Literature search and quality assessment

A total of 12 737 reference titles were identified from a database search (MEDLINE: n=2904, Embase: n=9055, CINAHL: n=77, PsychINFO: n=551, Central: n=150), and 10 studies were identified through Grey Matters and Google. After duplicates were removed, 9477 titles an abstracts were reviewed for potential inclusion. After the first title and abstract screen, 47 studies were identified as eligible and ultimately 20 studies were included after a second full-text screen was conducted as shown in figure 1.21 52–70 The included studies featured 14 case reports,52 53 57–59 61 63–70 three case series,56 60 62 one randomised crossover study54 and two cohort studies.21 55 All the identified studies had sample sizes less than 25.21 47–51 57–70 Based on the Downs and Black rating scale, all 20 studies received a score of less than 15 out of the possible 31 points (table 2).21 47–51 57–70

Study characteristics

Studies including paediatric populations (aged ≤19 years)

Three studies (five participants in total) in this review focused specifically on paediatric participants, one being a cohort design21 and the other two as case series.52 53 Baseline assessment varied across the three studies with one study using two neuropsychological test items (the Children’s Orientation and Amnesia Test and the McCarthy scale of children’s abilities) to assess the cognitive status of the patient.21 The other two studies did not specify a standardised tool that measured the severity of encephalitis’ sequelae at baseline.52 53

Rehabilitation outcomes of these paediatric patients were reported using functional measures.21 52 53 As none of the studies included had a follow-up assessment after discharge from rehabilitation, the long-term improvements from the rehabilitation intervention were not assessed.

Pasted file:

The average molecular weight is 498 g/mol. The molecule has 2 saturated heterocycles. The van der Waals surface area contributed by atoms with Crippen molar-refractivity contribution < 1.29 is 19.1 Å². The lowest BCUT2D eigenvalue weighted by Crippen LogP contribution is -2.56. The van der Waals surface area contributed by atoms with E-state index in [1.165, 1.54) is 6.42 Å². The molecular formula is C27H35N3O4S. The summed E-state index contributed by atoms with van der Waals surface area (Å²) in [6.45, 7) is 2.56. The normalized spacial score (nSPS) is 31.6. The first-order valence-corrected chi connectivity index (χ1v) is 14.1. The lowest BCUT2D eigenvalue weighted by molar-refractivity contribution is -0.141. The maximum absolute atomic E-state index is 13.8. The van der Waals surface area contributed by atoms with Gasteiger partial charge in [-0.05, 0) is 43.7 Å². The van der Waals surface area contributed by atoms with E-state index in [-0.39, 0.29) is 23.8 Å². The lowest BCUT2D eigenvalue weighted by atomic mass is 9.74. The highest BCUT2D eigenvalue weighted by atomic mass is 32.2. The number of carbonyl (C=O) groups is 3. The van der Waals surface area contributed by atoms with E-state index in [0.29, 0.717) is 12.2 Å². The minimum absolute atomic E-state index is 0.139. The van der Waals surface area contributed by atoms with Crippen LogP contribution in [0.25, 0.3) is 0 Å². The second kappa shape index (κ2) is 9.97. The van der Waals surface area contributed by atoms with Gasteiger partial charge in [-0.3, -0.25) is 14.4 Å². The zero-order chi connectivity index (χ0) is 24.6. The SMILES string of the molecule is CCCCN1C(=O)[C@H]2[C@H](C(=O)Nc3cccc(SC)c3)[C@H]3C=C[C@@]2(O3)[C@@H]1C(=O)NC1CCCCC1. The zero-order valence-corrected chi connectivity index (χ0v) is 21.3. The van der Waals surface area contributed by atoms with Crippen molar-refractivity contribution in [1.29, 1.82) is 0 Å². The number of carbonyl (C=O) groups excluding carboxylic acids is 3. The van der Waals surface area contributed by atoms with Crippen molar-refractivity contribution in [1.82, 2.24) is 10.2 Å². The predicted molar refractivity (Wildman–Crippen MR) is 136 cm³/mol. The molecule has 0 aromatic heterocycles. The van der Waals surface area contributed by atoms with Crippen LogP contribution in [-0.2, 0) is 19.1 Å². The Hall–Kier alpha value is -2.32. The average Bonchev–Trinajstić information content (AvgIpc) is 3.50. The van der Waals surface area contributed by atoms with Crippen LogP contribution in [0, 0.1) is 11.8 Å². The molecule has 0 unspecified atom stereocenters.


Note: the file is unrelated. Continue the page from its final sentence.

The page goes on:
Studies including adult population (>19 years old)

Of the 20 studies (37 participants in total), 19 included adult patients.21 53–70 Two studies had a cohort design,21 55 one had a randomised crossover design,54 while the remainder were either case series53 56 or single case reports.57–70 There was a variety of agents that produced encephalitis, with the majority of studies looking at the effectiveness on interventions targeting sequelae of HSV encephalitis in 15 out of 37 adults.

A range of neuropsychological assessments has been used to measure the severity of functional impairment at the baseline assessment, including level of cognitive ability or severity of amnesia due to encephalitis and the follow-up assessment.21 57 60 64–68 70 Ten studies did not provide information on the assessment tool used to evaluate the severity of deficits experienced by the patient at the baseline.54 55 58 59 61–64 69 70